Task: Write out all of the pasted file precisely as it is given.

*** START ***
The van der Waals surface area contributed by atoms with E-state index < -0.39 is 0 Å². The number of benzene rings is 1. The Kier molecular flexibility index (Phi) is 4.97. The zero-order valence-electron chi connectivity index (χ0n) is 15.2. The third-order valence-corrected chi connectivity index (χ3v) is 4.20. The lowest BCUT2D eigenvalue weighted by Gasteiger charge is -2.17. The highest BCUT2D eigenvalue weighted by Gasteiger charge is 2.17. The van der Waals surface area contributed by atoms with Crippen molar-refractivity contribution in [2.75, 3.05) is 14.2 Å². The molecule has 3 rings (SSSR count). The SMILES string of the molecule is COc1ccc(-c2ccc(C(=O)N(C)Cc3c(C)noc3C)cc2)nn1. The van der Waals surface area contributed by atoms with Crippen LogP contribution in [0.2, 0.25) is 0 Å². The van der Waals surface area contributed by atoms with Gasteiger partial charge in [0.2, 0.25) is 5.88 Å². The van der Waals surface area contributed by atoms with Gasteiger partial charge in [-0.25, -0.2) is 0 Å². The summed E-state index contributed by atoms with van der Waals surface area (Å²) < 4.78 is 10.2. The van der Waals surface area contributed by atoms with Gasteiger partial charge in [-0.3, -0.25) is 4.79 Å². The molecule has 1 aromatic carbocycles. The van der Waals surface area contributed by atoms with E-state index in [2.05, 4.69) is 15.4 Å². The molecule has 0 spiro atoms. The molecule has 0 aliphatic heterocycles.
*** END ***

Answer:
The van der Waals surface area contributed by atoms with E-state index < -0.39 is 0 Å². The number of benzene rings is 1. The Kier molecular flexibility index (Phi) is 4.97. The zero-order valence-electron chi connectivity index (χ0n) is 15.2. The third-order valence-corrected chi connectivity index (χ3v) is 4.20. The lowest BCUT2D eigenvalue weighted by Gasteiger charge is -2.17. The highest BCUT2D eigenvalue weighted by Gasteiger charge is 2.17. The van der Waals surface area contributed by atoms with Crippen molar-refractivity contribution in [2.75, 3.05) is 14.2 Å². The molecule has 3 rings (SSSR count). The SMILES string of the molecule is COc1ccc(-c2ccc(C(=O)N(C)Cc3c(C)noc3C)cc2)nn1. The van der Waals surface area contributed by atoms with Crippen LogP contribution in [0.2, 0.25) is 0 Å². The van der Waals surface area contributed by atoms with Gasteiger partial charge in [0.2, 0.25) is 5.88 Å². The van der Waals surface area contributed by atoms with Gasteiger partial charge in [-0.25, -0.2) is 0 Å². The summed E-state index contributed by atoms with van der Waals surface area (Å²) < 4.78 is 10.2. The van der Waals surface area contributed by atoms with Gasteiger partial charge in [-0.3, -0.25) is 4.79 Å². The molecule has 1 aromatic carbocycles. The van der Waals surface area contributed by atoms with E-state index in [2.05, 4.69) is 15.4 Å². The molecule has 0 spiro atoms. The molecule has 0 aliphatic heterocycles.